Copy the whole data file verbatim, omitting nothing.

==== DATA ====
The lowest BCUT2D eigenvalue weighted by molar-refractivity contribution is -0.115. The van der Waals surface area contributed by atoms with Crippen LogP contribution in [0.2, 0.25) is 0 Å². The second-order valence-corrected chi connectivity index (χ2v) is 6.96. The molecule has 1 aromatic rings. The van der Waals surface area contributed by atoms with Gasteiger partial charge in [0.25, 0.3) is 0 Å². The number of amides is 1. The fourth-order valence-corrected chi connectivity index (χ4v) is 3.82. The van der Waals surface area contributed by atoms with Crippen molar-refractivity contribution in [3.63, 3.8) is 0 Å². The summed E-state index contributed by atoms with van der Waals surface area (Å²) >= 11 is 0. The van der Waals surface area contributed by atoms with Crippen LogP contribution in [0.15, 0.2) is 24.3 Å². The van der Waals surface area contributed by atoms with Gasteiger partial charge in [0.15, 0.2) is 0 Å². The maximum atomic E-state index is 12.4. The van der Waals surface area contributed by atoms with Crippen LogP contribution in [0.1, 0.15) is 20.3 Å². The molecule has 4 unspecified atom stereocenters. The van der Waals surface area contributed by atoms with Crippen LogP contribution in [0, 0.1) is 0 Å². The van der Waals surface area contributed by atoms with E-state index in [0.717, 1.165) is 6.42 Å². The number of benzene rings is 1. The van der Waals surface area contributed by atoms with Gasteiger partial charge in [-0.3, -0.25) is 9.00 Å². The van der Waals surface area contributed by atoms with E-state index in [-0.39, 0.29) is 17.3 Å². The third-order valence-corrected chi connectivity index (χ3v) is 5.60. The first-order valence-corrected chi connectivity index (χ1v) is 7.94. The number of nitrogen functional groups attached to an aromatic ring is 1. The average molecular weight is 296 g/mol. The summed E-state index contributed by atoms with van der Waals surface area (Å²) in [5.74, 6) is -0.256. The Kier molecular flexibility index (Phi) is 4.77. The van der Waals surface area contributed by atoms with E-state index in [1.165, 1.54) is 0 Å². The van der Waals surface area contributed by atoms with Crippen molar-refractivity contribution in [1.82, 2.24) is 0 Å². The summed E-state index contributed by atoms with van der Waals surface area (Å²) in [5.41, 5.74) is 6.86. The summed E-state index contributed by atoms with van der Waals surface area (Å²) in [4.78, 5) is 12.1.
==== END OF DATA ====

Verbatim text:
The lowest BCUT2D eigenvalue weighted by molar-refractivity contribution is -0.115. The van der Waals surface area contributed by atoms with Crippen LogP contribution in [0.2, 0.25) is 0 Å². The second-order valence-corrected chi connectivity index (χ2v) is 6.96. The molecule has 1 aromatic rings. The van der Waals surface area contributed by atoms with Gasteiger partial charge in [0.25, 0.3) is 0 Å². The number of amides is 1. The fourth-order valence-corrected chi connectivity index (χ4v) is 3.82. The van der Waals surface area contributed by atoms with Crippen molar-refractivity contribution in [3.63, 3.8) is 0 Å². The summed E-state index contributed by atoms with van der Waals surface area (Å²) >= 11 is 0. The van der Waals surface area contributed by atoms with Crippen LogP contribution in [0.15, 0.2) is 24.3 Å². The van der Waals surface area contributed by atoms with Gasteiger partial charge in [0.15, 0.2) is 0 Å². The maximum atomic E-state index is 12.4. The van der Waals surface area contributed by atoms with Crippen LogP contribution in [0.1, 0.15) is 20.3 Å². The molecule has 4 unspecified atom stereocenters. The van der Waals surface area contributed by atoms with Crippen LogP contribution in [0, 0.1) is 0 Å². The van der Waals surface area contributed by atoms with E-state index in [0.717, 1.165) is 6.42 Å². The number of benzene rings is 1. The van der Waals surface area contributed by atoms with Gasteiger partial charge in [-0.3, -0.25) is 9.00 Å². The van der Waals surface area contributed by atoms with E-state index in [-0.39, 0.29) is 17.3 Å². The third-order valence-corrected chi connectivity index (χ3v) is 5.60. The first-order valence-corrected chi connectivity index (χ1v) is 7.94. The number of nitrogen functional groups attached to an aromatic ring is 1. The average molecular weight is 296 g/mol. The summed E-state index contributed by atoms with van der Waals surface area (Å²) in [5.74, 6) is -0.256. The Kier molecular flexibility index (Phi) is 4.77. The van der Waals surface area contributed by atoms with E-state index in [1.165, 1.54) is 0 Å². The van der Waals surface area contributed by atoms with Crippen molar-refractivity contribution in [1.82, 2.24) is 0 Å². The summed E-state index contributed by atoms with van der Waals surface area (Å²) in [5.41, 5.74) is 6.86. The summed E-state index contributed by atoms with van der Waals surface area (Å²) in [4.78, 5) is 12.1.